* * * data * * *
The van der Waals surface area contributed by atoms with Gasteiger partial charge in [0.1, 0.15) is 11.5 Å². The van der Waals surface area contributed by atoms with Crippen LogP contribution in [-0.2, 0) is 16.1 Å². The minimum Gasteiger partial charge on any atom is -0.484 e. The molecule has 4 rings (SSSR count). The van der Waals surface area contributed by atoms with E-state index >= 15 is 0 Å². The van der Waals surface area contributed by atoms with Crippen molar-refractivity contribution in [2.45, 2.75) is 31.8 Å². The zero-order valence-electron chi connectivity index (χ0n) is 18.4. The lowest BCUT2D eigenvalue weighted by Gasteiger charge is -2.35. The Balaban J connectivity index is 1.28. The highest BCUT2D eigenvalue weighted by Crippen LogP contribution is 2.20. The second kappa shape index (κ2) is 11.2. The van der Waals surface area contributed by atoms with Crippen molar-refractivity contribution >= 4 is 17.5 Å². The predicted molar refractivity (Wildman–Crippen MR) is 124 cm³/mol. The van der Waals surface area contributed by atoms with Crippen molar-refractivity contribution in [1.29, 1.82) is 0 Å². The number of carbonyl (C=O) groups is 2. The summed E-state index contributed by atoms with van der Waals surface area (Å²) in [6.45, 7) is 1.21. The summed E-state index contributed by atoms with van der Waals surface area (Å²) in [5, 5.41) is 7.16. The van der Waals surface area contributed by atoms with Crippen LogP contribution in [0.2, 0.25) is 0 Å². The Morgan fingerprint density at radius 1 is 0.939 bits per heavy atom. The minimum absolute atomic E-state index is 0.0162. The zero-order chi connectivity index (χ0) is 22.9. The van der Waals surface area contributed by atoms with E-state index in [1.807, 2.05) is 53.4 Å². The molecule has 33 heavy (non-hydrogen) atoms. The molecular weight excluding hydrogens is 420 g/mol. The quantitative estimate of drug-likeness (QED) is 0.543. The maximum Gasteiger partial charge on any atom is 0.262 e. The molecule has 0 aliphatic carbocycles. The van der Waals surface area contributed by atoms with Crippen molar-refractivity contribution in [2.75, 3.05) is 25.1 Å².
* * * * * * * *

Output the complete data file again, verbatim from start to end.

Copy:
The van der Waals surface area contributed by atoms with Gasteiger partial charge in [0.1, 0.15) is 11.5 Å². The van der Waals surface area contributed by atoms with Crippen LogP contribution in [-0.2, 0) is 16.1 Å². The minimum Gasteiger partial charge on any atom is -0.484 e. The molecule has 4 rings (SSSR count). The van der Waals surface area contributed by atoms with E-state index >= 15 is 0 Å². The van der Waals surface area contributed by atoms with Crippen molar-refractivity contribution in [2.45, 2.75) is 31.8 Å². The zero-order valence-electron chi connectivity index (χ0n) is 18.4. The lowest BCUT2D eigenvalue weighted by Gasteiger charge is -2.35. The Balaban J connectivity index is 1.28. The highest BCUT2D eigenvalue weighted by Crippen LogP contribution is 2.20. The second kappa shape index (κ2) is 11.2. The van der Waals surface area contributed by atoms with Crippen molar-refractivity contribution >= 4 is 17.5 Å². The predicted molar refractivity (Wildman–Crippen MR) is 124 cm³/mol. The van der Waals surface area contributed by atoms with Crippen molar-refractivity contribution in [1.29, 1.82) is 0 Å². The number of carbonyl (C=O) groups is 2. The summed E-state index contributed by atoms with van der Waals surface area (Å²) in [6.45, 7) is 1.21. The summed E-state index contributed by atoms with van der Waals surface area (Å²) in [5, 5.41) is 7.16. The van der Waals surface area contributed by atoms with Crippen LogP contribution in [0.2, 0.25) is 0 Å². The Morgan fingerprint density at radius 1 is 0.939 bits per heavy atom. The minimum absolute atomic E-state index is 0.0162. The zero-order chi connectivity index (χ0) is 22.9. The van der Waals surface area contributed by atoms with E-state index in [1.807, 2.05) is 53.4 Å². The molecule has 33 heavy (non-hydrogen) atoms. The molecular weight excluding hydrogens is 420 g/mol. The quantitative estimate of drug-likeness (QED) is 0.543. The maximum Gasteiger partial charge on any atom is 0.262 e. The molecule has 0 aliphatic carbocycles. The van der Waals surface area contributed by atoms with Crippen molar-refractivity contribution in [2.75, 3.05) is 25.1 Å².